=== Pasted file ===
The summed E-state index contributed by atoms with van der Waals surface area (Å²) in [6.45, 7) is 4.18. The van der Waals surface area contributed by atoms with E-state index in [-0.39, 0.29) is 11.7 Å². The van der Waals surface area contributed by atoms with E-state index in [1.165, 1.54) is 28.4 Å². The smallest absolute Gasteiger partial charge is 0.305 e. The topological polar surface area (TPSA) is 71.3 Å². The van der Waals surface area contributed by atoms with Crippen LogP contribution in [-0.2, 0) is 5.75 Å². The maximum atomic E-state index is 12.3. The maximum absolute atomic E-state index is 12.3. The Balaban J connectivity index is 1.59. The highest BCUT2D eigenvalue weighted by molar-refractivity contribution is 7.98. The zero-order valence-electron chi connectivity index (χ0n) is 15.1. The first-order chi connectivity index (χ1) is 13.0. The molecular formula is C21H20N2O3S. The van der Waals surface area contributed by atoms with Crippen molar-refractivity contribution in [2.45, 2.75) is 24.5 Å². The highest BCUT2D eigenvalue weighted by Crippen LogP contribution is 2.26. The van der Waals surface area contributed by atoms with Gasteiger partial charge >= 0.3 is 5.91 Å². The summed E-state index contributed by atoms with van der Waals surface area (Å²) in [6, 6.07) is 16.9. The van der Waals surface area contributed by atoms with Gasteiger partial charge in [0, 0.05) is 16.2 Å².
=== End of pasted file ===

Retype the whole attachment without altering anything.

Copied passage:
The summed E-state index contributed by atoms with van der Waals surface area (Å²) in [6.45, 7) is 4.18. The van der Waals surface area contributed by atoms with E-state index in [-0.39, 0.29) is 11.7 Å². The van der Waals surface area contributed by atoms with E-state index in [1.165, 1.54) is 28.4 Å². The smallest absolute Gasteiger partial charge is 0.305 e. The topological polar surface area (TPSA) is 71.3 Å². The van der Waals surface area contributed by atoms with Crippen LogP contribution in [-0.2, 0) is 5.75 Å². The maximum atomic E-state index is 12.3. The maximum absolute atomic E-state index is 12.3. The Balaban J connectivity index is 1.59. The highest BCUT2D eigenvalue weighted by molar-refractivity contribution is 7.98. The zero-order valence-electron chi connectivity index (χ0n) is 15.1. The first-order chi connectivity index (χ1) is 13.0. The molecular formula is C21H20N2O3S. The van der Waals surface area contributed by atoms with Crippen molar-refractivity contribution in [2.45, 2.75) is 24.5 Å². The highest BCUT2D eigenvalue weighted by Crippen LogP contribution is 2.26. The van der Waals surface area contributed by atoms with Gasteiger partial charge >= 0.3 is 5.91 Å². The summed E-state index contributed by atoms with van der Waals surface area (Å²) in [6, 6.07) is 16.9. The van der Waals surface area contributed by atoms with Gasteiger partial charge in [0, 0.05) is 16.2 Å².